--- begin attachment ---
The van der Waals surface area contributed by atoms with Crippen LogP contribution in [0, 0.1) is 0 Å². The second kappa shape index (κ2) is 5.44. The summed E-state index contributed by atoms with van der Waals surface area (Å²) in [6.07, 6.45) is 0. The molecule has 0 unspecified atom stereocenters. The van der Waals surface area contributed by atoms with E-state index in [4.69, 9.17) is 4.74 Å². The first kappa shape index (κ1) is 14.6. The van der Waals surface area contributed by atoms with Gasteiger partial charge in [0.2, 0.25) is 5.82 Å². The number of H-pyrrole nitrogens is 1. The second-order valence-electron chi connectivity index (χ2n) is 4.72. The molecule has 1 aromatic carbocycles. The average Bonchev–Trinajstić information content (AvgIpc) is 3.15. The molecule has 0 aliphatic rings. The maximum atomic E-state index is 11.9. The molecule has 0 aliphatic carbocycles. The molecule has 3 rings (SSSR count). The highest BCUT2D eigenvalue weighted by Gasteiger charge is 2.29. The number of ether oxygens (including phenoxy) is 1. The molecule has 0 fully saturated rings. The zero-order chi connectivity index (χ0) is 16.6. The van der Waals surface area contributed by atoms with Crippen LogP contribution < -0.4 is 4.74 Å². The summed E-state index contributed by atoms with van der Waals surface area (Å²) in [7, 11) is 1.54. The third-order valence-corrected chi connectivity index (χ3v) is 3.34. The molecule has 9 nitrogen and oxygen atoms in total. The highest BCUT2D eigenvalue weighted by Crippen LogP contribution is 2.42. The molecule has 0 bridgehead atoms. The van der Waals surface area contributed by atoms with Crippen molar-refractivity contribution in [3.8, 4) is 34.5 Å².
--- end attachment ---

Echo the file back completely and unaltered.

The van der Waals surface area contributed by atoms with Crippen LogP contribution in [0, 0.1) is 0 Å². The second kappa shape index (κ2) is 5.44. The summed E-state index contributed by atoms with van der Waals surface area (Å²) in [6.07, 6.45) is 0. The molecule has 0 unspecified atom stereocenters. The van der Waals surface area contributed by atoms with E-state index in [4.69, 9.17) is 4.74 Å². The first kappa shape index (κ1) is 14.6. The van der Waals surface area contributed by atoms with Gasteiger partial charge in [0.2, 0.25) is 5.82 Å². The number of H-pyrrole nitrogens is 1. The second-order valence-electron chi connectivity index (χ2n) is 4.72. The molecule has 1 aromatic carbocycles. The average Bonchev–Trinajstić information content (AvgIpc) is 3.15. The molecule has 0 aliphatic rings. The maximum atomic E-state index is 11.9. The molecule has 0 aliphatic carbocycles. The molecule has 3 rings (SSSR count). The highest BCUT2D eigenvalue weighted by Gasteiger charge is 2.29. The number of ether oxygens (including phenoxy) is 1. The molecule has 0 fully saturated rings. The zero-order chi connectivity index (χ0) is 16.6. The van der Waals surface area contributed by atoms with Crippen LogP contribution < -0.4 is 4.74 Å². The summed E-state index contributed by atoms with van der Waals surface area (Å²) in [7, 11) is 1.54. The third-order valence-corrected chi connectivity index (χ3v) is 3.34. The molecule has 9 nitrogen and oxygen atoms in total. The highest BCUT2D eigenvalue weighted by Crippen LogP contribution is 2.42. The molecule has 0 bridgehead atoms. The van der Waals surface area contributed by atoms with Crippen molar-refractivity contribution in [3.8, 4) is 34.5 Å².